3        The Iometer Workload Specification

Iometer defines the file system workload in terms of  “workers” and “access specifications”.  Each worker can have multiple access specifications assigned to it. For a particular benchmark run, only one of these specifications is active.  This allows a series of benchmark runs to be defined by assigning multiple workload specifications to a particular worker.

Each access specification consists of a number of “access lines”.  An access line defines the following quantities:

Size:                The I/O size for this access line.

Percent:         The fraction of the I/O’s generated by this access specification that are generated by the parameters of this line.

% Read:         The fraction of the I/O’s generated according to the parameters of this line that are read requests.

% Random:   The fraction of the I/O’s generated according to the parameters of this line that are random requests.

Delay:            Delay after burst count of I/O’s have completed.

Burst:             The number of I/O’s in a burst request.

Alignment:    The alignment of the I/O requests.

There can be an arbitrary number of access lines per access specification.  For example, see the “Web Server” and “File Server” workloads described in the Appendix. 

We interpret the “% Read” and “% Random” parameters as follows:  “% Read” is the fraction of requests generated by an access line that are read requests.  “% Random” gives the probability that the next I/O request will be randomly selected from all the possibilities available in the output file.  With probability 100%-“% Random” the next request generated according to this access line will be for the next sequential record in the file.

The workload specifications used by Iometer can be created and saved to an .icf (Iometer configuration file) for later use in another run of Iometer.  This file is stored as ASCII text and is (with some practice) human readable.

Another component of the Iometer workload specification is the number of outstanding I/O’s to keep active against the target file (or device).  Iometer uses the asynchronous I/O capabilities of Windows 2000 to implement this feature.

The Iometer workload specification allows the file system target of the benchmark to be specified as a file or a Windows disk partition (e. g. “all of D:”).

Iometer supports a number of different iteration modes that control how to run a series of benchmark experiments.  For example, one can specify that the benchmark be repeated for 1, 4, 16, 64, and 256 outstanding I/O’s.  Also, if multiple access specifications are assigned to a particular worker, one can request that the benchmark be repeated for each such access specification.  This iteration can be combined with the iteration on outstanding I/O’s if desired. 

Iometer also supports remote disk workers (workers on machines network attached to the machine where Iometer is running) as well as network targets that can be used to measure network bandwidth.

4        The Pgmeter Implementation

Pgmeter supports a set of features similar to a subset of the facilities of Iometer.  In particular, pgmeter can read and parse an Iometer configuration file (.icf file) provided it meets the following restrictions:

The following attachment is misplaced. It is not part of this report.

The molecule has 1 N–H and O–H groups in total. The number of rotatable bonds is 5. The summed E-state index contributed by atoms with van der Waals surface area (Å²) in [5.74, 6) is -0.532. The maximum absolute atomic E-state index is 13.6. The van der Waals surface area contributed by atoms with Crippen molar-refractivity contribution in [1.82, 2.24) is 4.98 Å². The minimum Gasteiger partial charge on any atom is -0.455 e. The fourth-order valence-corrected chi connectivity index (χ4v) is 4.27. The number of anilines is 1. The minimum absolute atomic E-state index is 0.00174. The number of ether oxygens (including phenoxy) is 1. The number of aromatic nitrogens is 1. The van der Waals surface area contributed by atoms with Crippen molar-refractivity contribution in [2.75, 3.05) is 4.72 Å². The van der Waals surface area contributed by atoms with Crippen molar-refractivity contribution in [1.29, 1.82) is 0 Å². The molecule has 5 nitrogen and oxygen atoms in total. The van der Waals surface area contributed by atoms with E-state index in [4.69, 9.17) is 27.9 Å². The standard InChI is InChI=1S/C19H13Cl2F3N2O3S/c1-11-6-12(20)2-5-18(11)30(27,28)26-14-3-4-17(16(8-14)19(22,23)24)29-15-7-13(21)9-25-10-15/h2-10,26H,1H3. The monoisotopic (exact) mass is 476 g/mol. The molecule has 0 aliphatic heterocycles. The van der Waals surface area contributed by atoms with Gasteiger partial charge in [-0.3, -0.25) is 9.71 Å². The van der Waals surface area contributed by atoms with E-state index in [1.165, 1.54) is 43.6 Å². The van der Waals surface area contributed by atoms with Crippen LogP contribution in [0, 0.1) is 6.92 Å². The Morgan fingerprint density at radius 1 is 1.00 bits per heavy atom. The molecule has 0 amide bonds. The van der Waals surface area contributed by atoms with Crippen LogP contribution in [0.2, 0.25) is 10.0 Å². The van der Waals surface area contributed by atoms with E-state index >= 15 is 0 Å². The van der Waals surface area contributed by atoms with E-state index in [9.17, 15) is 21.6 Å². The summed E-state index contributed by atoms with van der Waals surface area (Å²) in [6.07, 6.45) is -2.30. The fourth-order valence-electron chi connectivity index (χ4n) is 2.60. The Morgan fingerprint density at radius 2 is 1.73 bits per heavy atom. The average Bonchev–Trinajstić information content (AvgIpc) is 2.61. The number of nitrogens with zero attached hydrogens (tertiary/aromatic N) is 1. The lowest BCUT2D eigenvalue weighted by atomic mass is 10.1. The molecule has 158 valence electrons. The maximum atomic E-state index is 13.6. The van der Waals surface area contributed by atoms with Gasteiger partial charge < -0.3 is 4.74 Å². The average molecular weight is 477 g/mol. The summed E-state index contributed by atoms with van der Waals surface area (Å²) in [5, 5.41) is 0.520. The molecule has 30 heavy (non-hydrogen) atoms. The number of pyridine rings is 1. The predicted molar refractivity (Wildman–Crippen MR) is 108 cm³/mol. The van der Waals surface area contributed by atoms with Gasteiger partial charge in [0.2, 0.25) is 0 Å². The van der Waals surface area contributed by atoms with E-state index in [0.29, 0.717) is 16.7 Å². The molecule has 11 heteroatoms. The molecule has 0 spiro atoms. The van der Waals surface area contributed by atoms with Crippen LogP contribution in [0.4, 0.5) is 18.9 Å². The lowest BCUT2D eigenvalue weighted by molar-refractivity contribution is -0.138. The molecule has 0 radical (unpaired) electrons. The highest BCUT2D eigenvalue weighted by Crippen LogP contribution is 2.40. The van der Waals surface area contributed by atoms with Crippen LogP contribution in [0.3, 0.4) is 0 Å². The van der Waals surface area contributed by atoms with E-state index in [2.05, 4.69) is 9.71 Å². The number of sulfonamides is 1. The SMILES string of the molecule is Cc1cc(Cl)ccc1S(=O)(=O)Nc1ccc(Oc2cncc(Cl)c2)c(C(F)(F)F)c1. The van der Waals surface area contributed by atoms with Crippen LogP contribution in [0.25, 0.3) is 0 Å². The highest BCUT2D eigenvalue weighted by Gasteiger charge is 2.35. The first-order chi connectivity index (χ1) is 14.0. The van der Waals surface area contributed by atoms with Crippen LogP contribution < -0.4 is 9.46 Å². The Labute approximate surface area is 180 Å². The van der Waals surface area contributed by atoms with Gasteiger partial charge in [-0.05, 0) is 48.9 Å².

1.        Only file system targets are supported.  No network targets or disk partition targets are supported.

2.        Only local disk workers are supported.  Pgmeter does not support remote disk workers.

3.        The only methods of iteration that are supported by pgmeter are “Normal” or “Cycle_Out-standing_IOS”.  These two modes include the iteration mode described in the last section; these modes are the ones we have found most useful in our studies.

Unlike Iometer, pgmeter allows the user to specify the target file name on the command line.  (The target, or data, file name is the file to and from which the data transfer rate is measured.)  Thus, the restriction on disk targets is minor since the effect of a disk partition target can be achieved under pgmeter by specifying as the file name to the pgmeter command the block device name of an entire partition.

Also not implemented in pgmeter are a wide range of features supported by Iometer, including, a graphical configuration user interface, the ability to create, modify and save configuration files, and a fully graphical display of results.  (For our purposes under Linux, we have found “vi” to be an acceptable substitute for the graphical configuration interface of Iometer, since in most cases we are simply modifying an existing .icf file.)

Since Linux does not directly support asynchronous I/O (multiple threads are used inside of glibc to support the POSIX AIO interface), and because we wanted to port our code to Windows using the Cygwin library (where AIO is not supported), we decided to simulate the outstanding I/O’s facility of Iometer using multiple processes.[3]  However, this had to be done carefully in order to simulate the same workload as Iometer.  If, for example, one were to merely create N processes to simulate N outstanding I/O’s and not carefully coordinate them, then random disk head movement can occur that will dramatically change the observed I/O rate and I/O bandwidth.

To solve this problem, a global “current sector address” (or CSA) is maintained for each file in a pgmeter test.  Each child process updates the CSA for its file according to the following algorithm:

1.        Choose a line from the access specification according to that line's probability.